19 October 2012
3 Cheshvan 5773
This was a special week for me as I was invited to participate in two national conversations about the future of Jewish education. On Sunday I spoke on a panel at the celebration of the 10-year anniversary of the Mandel Center for Studies in Jewish Education at Brandeis University. The next morning I traveled to New York City for a day of visioning and deliberation with the Board of Directors of the Jim Joseph Foundation, national lay leaders, rabbis, scholars, and foundation professionals. Both of these experiences gave me the chance to engage with and be inspired by thinkers and leaders from around the country who are passionate and deeply committed to the Jewish future and Jewish education.
On Sunday, my mentor, friend, and Gann parent Rabbi Daniel Lehmann, Gann’s founding Head of School and now president of Hebrew College, challenged all of us to think differently about the essential goal of Jewish education. Quoting from both Rabbis Joseph Soloveitchik and Mordechai Kaplan, he suggested that we should be educating first and foremost toward creativity, for at the core of being human and being created in the Image of God is having the capacity to create, and Judaism’s mission is to unleash this creative impulse in all of us. At Monday’s meeting in New York, Stanford University Emeritus Professor Lee Shulman, President Emeritus of the Carnegie Foundation, talked about the professionalization of the field of education and Jewish education, specifically. Lee called for a much greater commitment to research, collaboration, and the gathering and dissemination of knowledge that is relevant to educational practice. Citing other professional fields, such as medicine or sports, he defined what it means to be a “professional”: “Professionals are people who need to make decisions about the future without having all of the data or information they want or need to make a perfect decision; professionals are, therefore, people who necessarily will make errors, for whom risk and failure are a necessary part of the job; and, therefore, professionals are also people who must learn from their failures and, in a community of practice, from others’ failures and successes in order to grow and improve their practice.” What a powerful reminder not only about what it means to be a professional but also about what it means to be a learning, growing human being!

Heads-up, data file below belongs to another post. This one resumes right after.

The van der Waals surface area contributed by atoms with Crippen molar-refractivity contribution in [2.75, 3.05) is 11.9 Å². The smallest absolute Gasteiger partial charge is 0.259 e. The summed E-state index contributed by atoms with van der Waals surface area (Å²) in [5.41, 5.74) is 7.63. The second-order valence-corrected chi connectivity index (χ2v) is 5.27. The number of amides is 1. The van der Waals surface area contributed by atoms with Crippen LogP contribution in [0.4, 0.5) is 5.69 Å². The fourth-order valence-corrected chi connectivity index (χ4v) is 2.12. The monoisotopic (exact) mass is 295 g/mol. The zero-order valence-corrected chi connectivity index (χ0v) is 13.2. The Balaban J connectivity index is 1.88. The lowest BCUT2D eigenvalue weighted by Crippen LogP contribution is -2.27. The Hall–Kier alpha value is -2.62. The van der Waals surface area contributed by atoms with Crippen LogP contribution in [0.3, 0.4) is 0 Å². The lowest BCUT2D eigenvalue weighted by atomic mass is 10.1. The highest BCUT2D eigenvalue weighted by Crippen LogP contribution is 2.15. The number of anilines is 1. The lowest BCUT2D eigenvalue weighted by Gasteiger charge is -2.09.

As I reflect on both Danny’s and Lee’s inspiring words, I am reminded of this week’s Torah portion, Noach (Noah), in which God, the Creator-in-Chief, learns a powerful lesson about His relationship with humanity and the world. God takes the ultimate risk in creating a world that has never existed before and that will, by definition of its otherness from God, be imperfect. When God first steps back from His creation, He feels regret and probably some disdain for the corruption of humanity and probably for what He perceives to be His own unsuccessful creation. After He destroys nearly the entire world with the flood, God learns, both about the world and Himself. Perhaps, most profoundly, as a result of this learning, God changes. The covenant God makes with humanity not to destroy the world again by flood illustrates His realization that even God’s creation will necessarily fall short of His hopes and expectations and that only if God can balance the impulse to judge and destroy with the middot (character traits, qualities) of chesed (compassion) and savlanut (patience) will God’s relationship with humanity and the world be able to continue. Only then will human beings be able to actualize their potential as God’s partners in creating and repairing our imperfect world.
While some people find this portrayal of an imperfect God who tries, fails, learns, and grows theologically disturbing, I find it compelling and inspiring. In many ways God is the ultimate model of the creativity and professionalism that enable imperfect human beings to actualize their divine potential.
Rabbi Marc Baker